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  3. This sounds like a wonderful cake, Stefan. You’ve proved your talent for baking here. ‘d have had no idea why the cake was undercooked nor would I have thought to reduce the amount of orange juice. You also correct to buy cookbooks in their native languages, particularly if you’re fluent in that language. I’ve a Greek cookbook that was apparently translated by a “universal” translator — unless “headlights” really are ingredients common to Greek cuisine. 🙂

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    1. LOL. That looks more like Google Translate. Unfortunately the majority of cookbooks are more about making a quick buck and pretty pictures than helping others to cook better. Since I’ve started blogging, I’ve all but stopped using cookbooks and rely on what I combine from various online sources.

      Liked by 1 person

  4. One healthy ingredient after another in this torta di carote. I know I am going to love this cake. What if I skip the five-spice (are they cinnamon, star anise, fennel seeds, peppercorn and cloves?). Maybe just the cinnamon?

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      1. But my confusion stems from the fact that in this recipe you refer to it in two ways.
        So, you are saying that one should purchase beet sugar for this recipe? Where does one buy such a thing?

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        1. Hi Vicky, thanks, this helps to understand what you mean.
          The definitions for sugar seem to be different in every country (just like flours by the way), which can make it difficult. I hadn’t realized that granulated (white) sugar is also made from cane sugar in other countries.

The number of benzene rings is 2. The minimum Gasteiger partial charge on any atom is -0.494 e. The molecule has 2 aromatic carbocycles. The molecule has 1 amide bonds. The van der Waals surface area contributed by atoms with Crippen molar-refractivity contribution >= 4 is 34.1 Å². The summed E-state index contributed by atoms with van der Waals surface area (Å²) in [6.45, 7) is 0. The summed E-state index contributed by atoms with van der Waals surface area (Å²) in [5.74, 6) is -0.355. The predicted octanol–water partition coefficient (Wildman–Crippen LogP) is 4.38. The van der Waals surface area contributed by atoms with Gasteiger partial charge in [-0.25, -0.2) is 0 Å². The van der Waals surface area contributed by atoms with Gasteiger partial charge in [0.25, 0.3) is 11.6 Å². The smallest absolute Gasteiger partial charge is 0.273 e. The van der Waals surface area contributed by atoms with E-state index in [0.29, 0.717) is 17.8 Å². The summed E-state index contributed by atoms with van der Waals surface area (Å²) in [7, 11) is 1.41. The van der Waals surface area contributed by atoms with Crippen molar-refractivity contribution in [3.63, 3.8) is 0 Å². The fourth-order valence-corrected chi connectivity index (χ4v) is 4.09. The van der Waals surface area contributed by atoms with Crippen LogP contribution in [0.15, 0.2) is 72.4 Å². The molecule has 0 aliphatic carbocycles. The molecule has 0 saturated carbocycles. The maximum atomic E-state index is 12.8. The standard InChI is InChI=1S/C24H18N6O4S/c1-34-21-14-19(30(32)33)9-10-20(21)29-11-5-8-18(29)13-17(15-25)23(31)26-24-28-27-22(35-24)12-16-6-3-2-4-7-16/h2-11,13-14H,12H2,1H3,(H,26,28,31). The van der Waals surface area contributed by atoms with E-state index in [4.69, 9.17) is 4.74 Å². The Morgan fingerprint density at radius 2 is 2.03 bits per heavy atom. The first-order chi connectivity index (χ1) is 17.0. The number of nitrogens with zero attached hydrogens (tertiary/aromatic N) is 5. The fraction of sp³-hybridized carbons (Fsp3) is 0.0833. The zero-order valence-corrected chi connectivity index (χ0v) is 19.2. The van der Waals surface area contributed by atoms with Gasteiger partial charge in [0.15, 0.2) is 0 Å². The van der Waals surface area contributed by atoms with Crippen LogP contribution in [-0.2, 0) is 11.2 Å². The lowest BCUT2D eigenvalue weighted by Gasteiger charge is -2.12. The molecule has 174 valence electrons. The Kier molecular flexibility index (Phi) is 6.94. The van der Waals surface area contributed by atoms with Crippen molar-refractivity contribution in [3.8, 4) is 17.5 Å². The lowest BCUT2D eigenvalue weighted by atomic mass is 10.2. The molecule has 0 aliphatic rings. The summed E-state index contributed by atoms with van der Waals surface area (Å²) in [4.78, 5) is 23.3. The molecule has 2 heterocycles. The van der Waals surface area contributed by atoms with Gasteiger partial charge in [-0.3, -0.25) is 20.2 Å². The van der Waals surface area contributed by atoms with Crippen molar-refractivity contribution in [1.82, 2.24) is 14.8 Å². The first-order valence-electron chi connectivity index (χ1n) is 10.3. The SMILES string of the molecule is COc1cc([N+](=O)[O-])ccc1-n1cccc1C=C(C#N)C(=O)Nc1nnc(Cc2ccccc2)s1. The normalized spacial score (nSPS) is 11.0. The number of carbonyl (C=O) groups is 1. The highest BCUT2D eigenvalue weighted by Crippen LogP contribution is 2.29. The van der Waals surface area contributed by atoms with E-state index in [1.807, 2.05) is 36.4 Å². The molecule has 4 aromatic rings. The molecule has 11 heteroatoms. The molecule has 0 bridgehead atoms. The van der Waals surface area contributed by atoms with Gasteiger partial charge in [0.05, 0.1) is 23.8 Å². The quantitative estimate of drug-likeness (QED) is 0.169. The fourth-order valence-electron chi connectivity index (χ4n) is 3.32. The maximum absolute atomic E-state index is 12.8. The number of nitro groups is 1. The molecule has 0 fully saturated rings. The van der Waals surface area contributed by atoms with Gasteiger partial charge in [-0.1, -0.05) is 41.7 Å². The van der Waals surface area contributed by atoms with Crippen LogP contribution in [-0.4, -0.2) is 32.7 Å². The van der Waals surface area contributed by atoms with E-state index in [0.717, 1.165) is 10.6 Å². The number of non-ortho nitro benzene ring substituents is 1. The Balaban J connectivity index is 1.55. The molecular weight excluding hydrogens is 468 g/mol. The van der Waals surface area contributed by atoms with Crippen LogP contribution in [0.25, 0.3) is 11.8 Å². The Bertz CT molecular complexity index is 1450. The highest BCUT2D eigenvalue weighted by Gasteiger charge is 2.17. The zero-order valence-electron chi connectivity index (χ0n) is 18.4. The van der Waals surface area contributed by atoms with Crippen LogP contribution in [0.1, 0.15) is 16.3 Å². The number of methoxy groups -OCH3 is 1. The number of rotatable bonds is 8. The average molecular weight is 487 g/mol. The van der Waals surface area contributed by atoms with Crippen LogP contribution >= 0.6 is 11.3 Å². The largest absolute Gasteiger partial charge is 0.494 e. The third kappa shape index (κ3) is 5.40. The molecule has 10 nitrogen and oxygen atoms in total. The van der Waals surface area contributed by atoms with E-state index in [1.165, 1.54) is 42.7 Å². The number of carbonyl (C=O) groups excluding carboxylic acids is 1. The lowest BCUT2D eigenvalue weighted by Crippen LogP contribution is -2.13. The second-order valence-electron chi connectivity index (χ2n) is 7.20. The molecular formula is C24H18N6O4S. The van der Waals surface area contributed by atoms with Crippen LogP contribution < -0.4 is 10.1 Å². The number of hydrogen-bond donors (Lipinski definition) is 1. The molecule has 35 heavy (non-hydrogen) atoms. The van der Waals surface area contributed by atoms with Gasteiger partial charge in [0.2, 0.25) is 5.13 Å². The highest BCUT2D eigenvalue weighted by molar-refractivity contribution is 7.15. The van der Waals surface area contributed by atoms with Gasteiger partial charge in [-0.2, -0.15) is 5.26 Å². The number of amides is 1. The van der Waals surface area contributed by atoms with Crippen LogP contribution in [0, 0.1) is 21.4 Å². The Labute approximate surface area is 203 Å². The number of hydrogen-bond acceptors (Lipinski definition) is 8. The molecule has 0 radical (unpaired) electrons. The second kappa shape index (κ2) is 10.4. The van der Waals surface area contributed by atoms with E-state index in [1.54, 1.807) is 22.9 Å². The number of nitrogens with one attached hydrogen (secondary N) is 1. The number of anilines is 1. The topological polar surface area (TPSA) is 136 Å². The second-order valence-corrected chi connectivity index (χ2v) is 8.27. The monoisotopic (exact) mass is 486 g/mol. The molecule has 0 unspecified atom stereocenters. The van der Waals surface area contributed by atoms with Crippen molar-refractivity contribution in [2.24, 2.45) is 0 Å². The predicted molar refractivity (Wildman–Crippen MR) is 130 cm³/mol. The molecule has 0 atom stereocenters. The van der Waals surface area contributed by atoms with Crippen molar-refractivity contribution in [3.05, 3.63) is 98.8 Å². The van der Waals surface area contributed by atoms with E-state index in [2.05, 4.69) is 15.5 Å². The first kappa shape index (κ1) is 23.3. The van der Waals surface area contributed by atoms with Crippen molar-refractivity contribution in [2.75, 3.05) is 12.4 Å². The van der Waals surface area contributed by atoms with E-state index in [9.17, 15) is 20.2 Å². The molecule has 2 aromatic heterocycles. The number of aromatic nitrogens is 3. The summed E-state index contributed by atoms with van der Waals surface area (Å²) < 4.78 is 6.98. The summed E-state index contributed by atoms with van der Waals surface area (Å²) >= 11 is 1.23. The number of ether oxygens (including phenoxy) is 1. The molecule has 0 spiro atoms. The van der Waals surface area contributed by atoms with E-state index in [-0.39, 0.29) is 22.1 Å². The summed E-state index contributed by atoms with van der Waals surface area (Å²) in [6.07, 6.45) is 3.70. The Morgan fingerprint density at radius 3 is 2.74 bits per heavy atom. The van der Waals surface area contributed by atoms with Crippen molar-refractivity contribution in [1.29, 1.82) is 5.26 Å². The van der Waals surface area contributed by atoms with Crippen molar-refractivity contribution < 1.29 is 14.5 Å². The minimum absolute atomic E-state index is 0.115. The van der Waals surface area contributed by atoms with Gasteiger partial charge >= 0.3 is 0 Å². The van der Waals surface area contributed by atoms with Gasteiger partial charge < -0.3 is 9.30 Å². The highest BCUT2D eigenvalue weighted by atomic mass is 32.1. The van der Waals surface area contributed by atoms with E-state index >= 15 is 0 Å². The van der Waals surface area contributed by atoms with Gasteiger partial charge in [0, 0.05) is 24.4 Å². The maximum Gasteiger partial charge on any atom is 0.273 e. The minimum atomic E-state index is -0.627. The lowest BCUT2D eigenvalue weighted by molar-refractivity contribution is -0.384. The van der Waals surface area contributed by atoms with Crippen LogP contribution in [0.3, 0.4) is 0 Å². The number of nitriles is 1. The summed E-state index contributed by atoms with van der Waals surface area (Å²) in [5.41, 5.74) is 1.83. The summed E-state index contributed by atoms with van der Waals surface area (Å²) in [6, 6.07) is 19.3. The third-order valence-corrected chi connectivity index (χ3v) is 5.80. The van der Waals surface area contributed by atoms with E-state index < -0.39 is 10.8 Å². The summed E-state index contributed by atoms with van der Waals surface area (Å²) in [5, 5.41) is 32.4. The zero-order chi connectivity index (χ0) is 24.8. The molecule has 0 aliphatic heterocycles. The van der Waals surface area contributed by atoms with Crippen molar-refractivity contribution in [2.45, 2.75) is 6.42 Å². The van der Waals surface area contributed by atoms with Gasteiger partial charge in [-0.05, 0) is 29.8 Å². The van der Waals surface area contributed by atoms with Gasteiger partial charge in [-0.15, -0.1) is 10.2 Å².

In the food encyclopedia you linked to it says: “Granulated or white sugar is highly refined cane or beet sugar.”
          So the recipe calls for 125 grams of granulated white sugar (it doesn’t matter whether it is cane or beet) plus 125 grams of UNREFINED cane sugar.
          In both Italy and the Netherlands, cane sugar is always unrefined.
          I don’t know why the recipe calls for two different kinds of sugar. I thought it was strange as well. They are different in color and sweetness (unrefined cane sugar is less sweet than refined sugar and has a light brown color instead of white).
          A friend of mine has recently studied Italian patisserie, so I’ll ask her if she knows. I have seen many Italian recipes that use either refined granulated sugar (zucchero semolato) or unrefined cane sugar (zucchero di canna), but this is the first recipe that has both.

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  5. Hi Stefan,

    I’m new to your blog and let me say firstly that I admire both the content and presentation of your blog.

    On the subject of sugars I believe that the brown sugar may be being used to add a little extra flavour to the cake.

    Brown sugar is typically sucrose that has a little of the molasses left in from the refining process.

    You could simulate this by substituting the brown sugar called for in the recipe with a mixture of white granulated sugar and muscovado sugar which has a higher molasses content.

    Liked by 1 person